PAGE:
10 3 mins 15 yrs

cameronST070606_228x429.jpgI hadn’t realised that such is the fantastical vanity trip of "Call Me Dave" Cameron and the sycophants that surround him ithat his candidate in the Southall by-election even carried the name "David Cameron’s Conervatives" on the ballot paper.  He came in third.

And yet the Party Chairman, the woeful Caroline Spelman, has been talking this defeat up as if it were a victory. Let’s face it – Cameron is destroying the Conservative Party and the scale of the disaster will become more clear in the time ahead. The whole phony "Heir to Blair" line doesn’t work – it never did except in the rarefied air of the MSM studios. Brown now leads Labour and Cameron only offers an effete Blair-lite political substitute. As Simon Heffer points out in the Telegraph this morning… 

Of course, Dave could continue his process of "change", only move it in a different direction. He could abandon an approach than relies entirely on stunts, image-mongering and naked short-termism and actually start to talk to the real people of Britain. He could talk about giving people back some of their hard-earned money. He could talk about stopping the massive waste of public funds in so many of our services. He could talk about putting police back on the streets. He could talk about using schools as ladders out of poverty rather than as laboratories for social engineers. He could talk about shoring up traditional values and institutions with which most people feel comfortable, rather than undermining them. In short, he could talk about being a Conservative.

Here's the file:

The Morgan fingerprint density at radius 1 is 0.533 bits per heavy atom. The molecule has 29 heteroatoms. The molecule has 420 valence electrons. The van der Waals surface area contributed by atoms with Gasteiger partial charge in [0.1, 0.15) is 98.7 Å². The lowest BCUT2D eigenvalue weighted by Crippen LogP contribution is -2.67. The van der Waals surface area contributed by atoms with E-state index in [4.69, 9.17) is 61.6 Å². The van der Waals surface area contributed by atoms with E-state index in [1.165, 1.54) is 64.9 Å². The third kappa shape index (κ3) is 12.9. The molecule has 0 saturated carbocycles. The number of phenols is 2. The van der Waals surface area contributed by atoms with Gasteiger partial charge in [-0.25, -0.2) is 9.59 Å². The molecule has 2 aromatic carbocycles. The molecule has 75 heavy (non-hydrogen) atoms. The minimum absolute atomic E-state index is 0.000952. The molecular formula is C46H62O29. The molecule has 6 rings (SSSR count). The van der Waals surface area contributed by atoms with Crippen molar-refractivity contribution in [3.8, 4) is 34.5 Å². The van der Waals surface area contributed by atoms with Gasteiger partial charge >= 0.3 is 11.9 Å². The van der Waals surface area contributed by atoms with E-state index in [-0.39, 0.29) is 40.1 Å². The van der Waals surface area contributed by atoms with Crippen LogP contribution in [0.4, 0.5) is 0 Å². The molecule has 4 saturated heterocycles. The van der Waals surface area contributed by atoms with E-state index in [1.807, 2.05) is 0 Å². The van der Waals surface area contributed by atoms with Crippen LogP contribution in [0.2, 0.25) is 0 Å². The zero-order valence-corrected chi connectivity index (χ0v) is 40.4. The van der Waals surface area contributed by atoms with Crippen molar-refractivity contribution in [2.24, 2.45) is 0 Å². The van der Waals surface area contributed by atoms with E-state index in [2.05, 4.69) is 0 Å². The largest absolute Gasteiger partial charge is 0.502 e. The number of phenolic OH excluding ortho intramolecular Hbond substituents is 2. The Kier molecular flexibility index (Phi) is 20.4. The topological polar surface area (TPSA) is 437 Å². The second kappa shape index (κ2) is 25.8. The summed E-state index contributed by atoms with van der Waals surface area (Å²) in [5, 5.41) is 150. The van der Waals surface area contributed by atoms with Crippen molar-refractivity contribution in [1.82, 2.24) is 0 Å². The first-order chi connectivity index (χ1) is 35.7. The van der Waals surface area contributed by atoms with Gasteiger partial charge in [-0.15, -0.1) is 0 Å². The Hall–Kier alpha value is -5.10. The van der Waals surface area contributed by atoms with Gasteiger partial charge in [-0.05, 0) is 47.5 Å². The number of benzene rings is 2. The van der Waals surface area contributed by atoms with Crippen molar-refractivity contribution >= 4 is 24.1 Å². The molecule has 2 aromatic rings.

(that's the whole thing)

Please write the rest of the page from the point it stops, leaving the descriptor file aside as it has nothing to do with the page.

Yes, he COULD do Simon, but he WON’T do. His entire appeal is built on the ludicrous notion that he can take on the mantle of Blair yet that is just so beside the point. It is a matter of providing real solutions to the problems that beset our country and in that regard alone, Cameron fails. He ignores the Immigration issue, he is mute on the issue of Islam’s threat to our nation, he has nothing to say about the EU’s takeover of our national sovereignty, in short he is worthless. And yet the Conservative are so desperate to get back into power, that they have convinced themselves this man can lead them forward. He can – over the cliff.